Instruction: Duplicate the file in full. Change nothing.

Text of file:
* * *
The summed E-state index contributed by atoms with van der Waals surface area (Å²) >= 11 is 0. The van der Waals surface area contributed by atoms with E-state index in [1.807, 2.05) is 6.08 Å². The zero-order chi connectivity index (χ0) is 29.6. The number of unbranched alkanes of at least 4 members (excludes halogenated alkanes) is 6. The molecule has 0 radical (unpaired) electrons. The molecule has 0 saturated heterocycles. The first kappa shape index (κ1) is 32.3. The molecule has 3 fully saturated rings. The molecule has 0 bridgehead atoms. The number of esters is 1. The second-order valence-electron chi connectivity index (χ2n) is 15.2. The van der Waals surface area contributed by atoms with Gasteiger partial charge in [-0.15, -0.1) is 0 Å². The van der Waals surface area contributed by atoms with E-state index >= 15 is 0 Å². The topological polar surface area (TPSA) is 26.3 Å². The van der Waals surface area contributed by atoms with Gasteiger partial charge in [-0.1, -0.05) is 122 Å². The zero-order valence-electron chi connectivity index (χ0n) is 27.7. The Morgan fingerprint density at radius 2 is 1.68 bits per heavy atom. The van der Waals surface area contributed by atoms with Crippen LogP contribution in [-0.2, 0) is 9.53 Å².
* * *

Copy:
The summed E-state index contributed by atoms with van der Waals surface area (Å²) >= 11 is 0. The van der Waals surface area contributed by atoms with E-state index in [1.807, 2.05) is 6.08 Å². The zero-order chi connectivity index (χ0) is 29.6. The number of unbranched alkanes of at least 4 members (excludes halogenated alkanes) is 6. The molecule has 0 radical (unpaired) electrons. The molecule has 0 saturated heterocycles. The first kappa shape index (κ1) is 32.3. The molecule has 3 fully saturated rings. The molecule has 0 bridgehead atoms. The number of esters is 1. The second-order valence-electron chi connectivity index (χ2n) is 15.2. The van der Waals surface area contributed by atoms with Gasteiger partial charge in [-0.15, -0.1) is 0 Å². The van der Waals surface area contributed by atoms with E-state index >= 15 is 0 Å². The topological polar surface area (TPSA) is 26.3 Å². The van der Waals surface area contributed by atoms with Gasteiger partial charge in [-0.1, -0.05) is 122 Å². The zero-order valence-electron chi connectivity index (χ0n) is 27.7. The Morgan fingerprint density at radius 2 is 1.68 bits per heavy atom. The van der Waals surface area contributed by atoms with Crippen LogP contribution in [-0.2, 0) is 9.53 Å².